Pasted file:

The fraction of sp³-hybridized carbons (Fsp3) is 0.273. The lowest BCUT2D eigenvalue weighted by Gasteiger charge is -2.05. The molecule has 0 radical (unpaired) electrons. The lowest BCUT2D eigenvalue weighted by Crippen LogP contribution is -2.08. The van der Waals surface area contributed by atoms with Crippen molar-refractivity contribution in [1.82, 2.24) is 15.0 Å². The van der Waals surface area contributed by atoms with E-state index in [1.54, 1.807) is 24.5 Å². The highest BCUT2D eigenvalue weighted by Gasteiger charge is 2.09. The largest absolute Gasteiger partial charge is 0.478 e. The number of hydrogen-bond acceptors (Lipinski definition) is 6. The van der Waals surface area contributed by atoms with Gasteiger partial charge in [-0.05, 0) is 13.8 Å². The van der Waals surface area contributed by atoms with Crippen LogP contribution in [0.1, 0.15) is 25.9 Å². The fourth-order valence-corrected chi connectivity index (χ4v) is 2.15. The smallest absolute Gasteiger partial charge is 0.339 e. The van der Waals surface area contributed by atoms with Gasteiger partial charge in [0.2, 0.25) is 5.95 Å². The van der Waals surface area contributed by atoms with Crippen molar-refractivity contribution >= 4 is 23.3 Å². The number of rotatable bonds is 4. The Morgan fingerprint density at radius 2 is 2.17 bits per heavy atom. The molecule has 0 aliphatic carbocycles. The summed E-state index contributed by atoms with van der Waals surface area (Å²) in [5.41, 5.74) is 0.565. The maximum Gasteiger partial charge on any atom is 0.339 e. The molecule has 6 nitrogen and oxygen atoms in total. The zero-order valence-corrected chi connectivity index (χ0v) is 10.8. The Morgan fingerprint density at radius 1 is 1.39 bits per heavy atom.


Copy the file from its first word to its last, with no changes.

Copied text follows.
The fraction of sp³-hybridized carbons (Fsp3) is 0.273. The lowest BCUT2D eigenvalue weighted by Gasteiger charge is -2.05. The molecule has 0 radical (unpaired) electrons. The lowest BCUT2D eigenvalue weighted by Crippen LogP contribution is -2.08. The van der Waals surface area contributed by atoms with Crippen molar-refractivity contribution in [1.82, 2.24) is 15.0 Å². The van der Waals surface area contributed by atoms with E-state index in [1.54, 1.807) is 24.5 Å². The highest BCUT2D eigenvalue weighted by Gasteiger charge is 2.09. The largest absolute Gasteiger partial charge is 0.478 e. The number of hydrogen-bond acceptors (Lipinski definition) is 6. The van der Waals surface area contributed by atoms with Gasteiger partial charge in [-0.05, 0) is 13.8 Å². The van der Waals surface area contributed by atoms with Crippen LogP contribution in [0.1, 0.15) is 25.9 Å². The fourth-order valence-corrected chi connectivity index (χ4v) is 2.15. The smallest absolute Gasteiger partial charge is 0.339 e. The van der Waals surface area contributed by atoms with Gasteiger partial charge in [0.2, 0.25) is 5.95 Å². The van der Waals surface area contributed by atoms with Crippen molar-refractivity contribution >= 4 is 23.3 Å². The number of rotatable bonds is 4. The Morgan fingerprint density at radius 2 is 2.17 bits per heavy atom. The molecule has 0 aliphatic carbocycles. The summed E-state index contributed by atoms with van der Waals surface area (Å²) in [5.41, 5.74) is 0.565. The maximum Gasteiger partial charge on any atom is 0.339 e. The molecule has 6 nitrogen and oxygen atoms in total. The zero-order valence-corrected chi connectivity index (χ0v) is 10.8. The Morgan fingerprint density at radius 1 is 1.39 bits per heavy atom.